April 10, 2018. I had just taken off from Aurora, Missouri (2H2) heading toward Grove, Oklahoma (KGMJ), flying at an altitude of 4,500 feet. I was a student pilot, and this was my first solo cross-country experience. I had flown this very same route a week earlier with my CFII. Everything seemed to be a pretty standard day; the weather was nice. I had performed a preflight on my C172M; all was well. The one big mistake I made I had no way of knowing or preparing for, but it happened all the same.
First, a little background, I was a student pilot with aspirations of becoming a commercial pilot. I had roughly 30 hours in a Cessna 172M Skyhawk, training at a Part 61 flight school – all pretty standard for a student pilot (in my opinion anyway).
Now back to that mistake. A rather large but unknowing mistake I made was the decision to eat lunch 30 minutes prior to takeoff.
For most pilots, eating lunch doesn’t exactly qualify as a medical crisis and reasonably so; however, for me it did. I had taken off, flying dead reckoning from 2H2 to KGMJ. I had noticed I was having difficulty focusing about 15 minutes into the flight. That was the first sign I should have recognized. Difficulty focusing is rather annoying when flying by dead reckoning, but I didn’t think much of it and continued flying. After all, I was a student pilot flying a solo cross-country for the first time – I assumed my excitement was getting the better of me.
Continuing into the flight, I began to realize I didn’t recognize the landscape, which was odd since I had flown the same course a week earlier. This led me to the conclusion I was off course. Not being able to hold a heading went from a minor nuisance of watching my compass sway 5 degrees in either direction, to being unable to get it back on a heading at all! At this point, I was somewhere over the Missouri/Oklahoma border (I could tell that much by the interstate that ran along the side of it). I had fully realized something wasn’t quite right at this point, but I still didn’t know what. I was very confused to be sure, half aware of what I was supposed to be doing but unable to do it.
I recalled my CFII saying that I could use the lakes surrounding Grove as a checkpoint. As I looked around, I saw the lakes appearing off to my right side and set my plane back on course. Happy to have that straightened out, but still a little rattled by my own confusion, I began making my way over to what looked like an airport. Crossing midfield and making a descending turn back into a left downwind, I completely botched the approach. I was about 1,000 feet above the traffic pattern trying to make it down after the descending turn.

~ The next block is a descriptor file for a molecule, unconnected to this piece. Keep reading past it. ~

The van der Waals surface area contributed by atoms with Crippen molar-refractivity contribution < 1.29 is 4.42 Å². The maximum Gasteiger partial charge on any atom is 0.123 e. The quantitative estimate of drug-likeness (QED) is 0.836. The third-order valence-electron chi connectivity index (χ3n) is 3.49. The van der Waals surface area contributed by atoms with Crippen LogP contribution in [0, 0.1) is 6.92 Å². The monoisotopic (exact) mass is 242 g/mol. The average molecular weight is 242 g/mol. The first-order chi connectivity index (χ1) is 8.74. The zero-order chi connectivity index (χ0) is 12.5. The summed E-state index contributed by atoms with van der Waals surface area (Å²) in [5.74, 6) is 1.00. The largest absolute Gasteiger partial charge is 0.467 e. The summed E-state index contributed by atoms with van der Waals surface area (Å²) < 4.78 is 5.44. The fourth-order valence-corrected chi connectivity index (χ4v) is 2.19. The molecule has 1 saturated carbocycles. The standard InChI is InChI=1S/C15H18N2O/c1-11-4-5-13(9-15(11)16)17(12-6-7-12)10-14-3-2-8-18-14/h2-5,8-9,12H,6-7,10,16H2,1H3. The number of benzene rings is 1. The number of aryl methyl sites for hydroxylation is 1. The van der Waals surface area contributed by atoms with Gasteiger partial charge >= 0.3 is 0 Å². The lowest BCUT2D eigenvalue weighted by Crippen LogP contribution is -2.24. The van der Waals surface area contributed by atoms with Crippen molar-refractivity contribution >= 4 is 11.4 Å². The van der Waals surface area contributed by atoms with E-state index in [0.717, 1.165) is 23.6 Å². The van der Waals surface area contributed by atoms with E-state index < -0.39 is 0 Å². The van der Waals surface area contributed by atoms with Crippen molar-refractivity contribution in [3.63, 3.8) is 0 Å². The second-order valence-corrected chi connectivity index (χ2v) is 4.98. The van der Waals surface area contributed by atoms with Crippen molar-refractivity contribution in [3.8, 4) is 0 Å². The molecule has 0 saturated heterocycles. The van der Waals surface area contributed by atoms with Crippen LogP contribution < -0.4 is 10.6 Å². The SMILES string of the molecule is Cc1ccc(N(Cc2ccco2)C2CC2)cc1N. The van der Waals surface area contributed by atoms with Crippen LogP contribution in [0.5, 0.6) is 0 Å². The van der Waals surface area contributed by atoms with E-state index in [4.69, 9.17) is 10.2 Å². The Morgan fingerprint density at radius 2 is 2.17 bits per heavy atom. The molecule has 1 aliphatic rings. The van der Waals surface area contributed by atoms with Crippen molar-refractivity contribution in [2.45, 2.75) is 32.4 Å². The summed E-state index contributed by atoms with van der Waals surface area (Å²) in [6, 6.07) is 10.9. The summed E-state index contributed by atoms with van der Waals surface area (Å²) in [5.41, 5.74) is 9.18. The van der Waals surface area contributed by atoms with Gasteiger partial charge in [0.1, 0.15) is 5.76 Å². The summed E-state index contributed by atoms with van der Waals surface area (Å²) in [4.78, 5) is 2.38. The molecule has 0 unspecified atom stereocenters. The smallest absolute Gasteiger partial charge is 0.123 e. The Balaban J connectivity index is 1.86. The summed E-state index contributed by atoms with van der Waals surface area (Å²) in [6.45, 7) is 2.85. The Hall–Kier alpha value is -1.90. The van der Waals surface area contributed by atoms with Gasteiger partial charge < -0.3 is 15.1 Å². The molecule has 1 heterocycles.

It was in my traffic pattern when I got really scared. Abeam the numbers, I slowed to 90 miles per hour and put in the first notch of flaps. Making the base turn, I realized I was way too high to make the runway. Without thinking about it, I put in all 40 degrees of flaps. I was about 1,000 feet off the ground on final when I made the call to do a go-around. I’m glad I had enough sense about me to do that much. Now my problem was that I couldn’t gain altitude and confusion had turned to complete disorientation. I put in full throttle and pitched down to gain airspeed, but I was unable to pass 90 miles per hour. Pitching back to see if I could recover some altitude got my stall horn blaring!
Cruising at about 60 mph now, I had to pitch down again. At about 500 feet above the lake, panic had begun to set in. I was looking for a crash-landing spot when I looked behind me and realized my flaps were all the way down, which led to my next mistake. I took all my flaps out at once. In either my confusion or panic, I hurried to make a decision that cost me another 200 feet of altitude. Thankfully, I had enough altitude to gain back some airspeed. I recovered to pattern altitude and made a safe landing on the runway.
On the ground safe now, I knew something was very wrong. When I stepped out of the plane, I could barely stand. Very dizzy and disoriented, I sat down in the general aviation building and drank some water. Eight days later, when I went to a doctor (I didn’t fly for those eight days to be sure), I was diagnosed with type 1 diabetes. Thanks to the lunch I had eaten, I was in diabetic ketoacidosis, the symptoms of which include cognitive confusion. All of this was a fatal hit to my flying career, but it was a lesson I learned in not only aeronautical decision making, but in the importance of managing my newfound symptoms.
It’s worth mentioning that I have been flying since that experience and have managed my symptoms well enough to fly safely. I have never had a problem with diabetes affecting my flying capabilities since I was made aware of it. If anything, I have become much more cautious after this experience and my condition is always a part of my go/no-go decision. I did not do nearly as much as I could have to get down safely that day, but by the grace of God I somehow did.
In closing, the last points I want to make are these: there is no place for panic in a cockpit and there is always something more we can do as pilots to ensure we get on the ground safely in an emergency.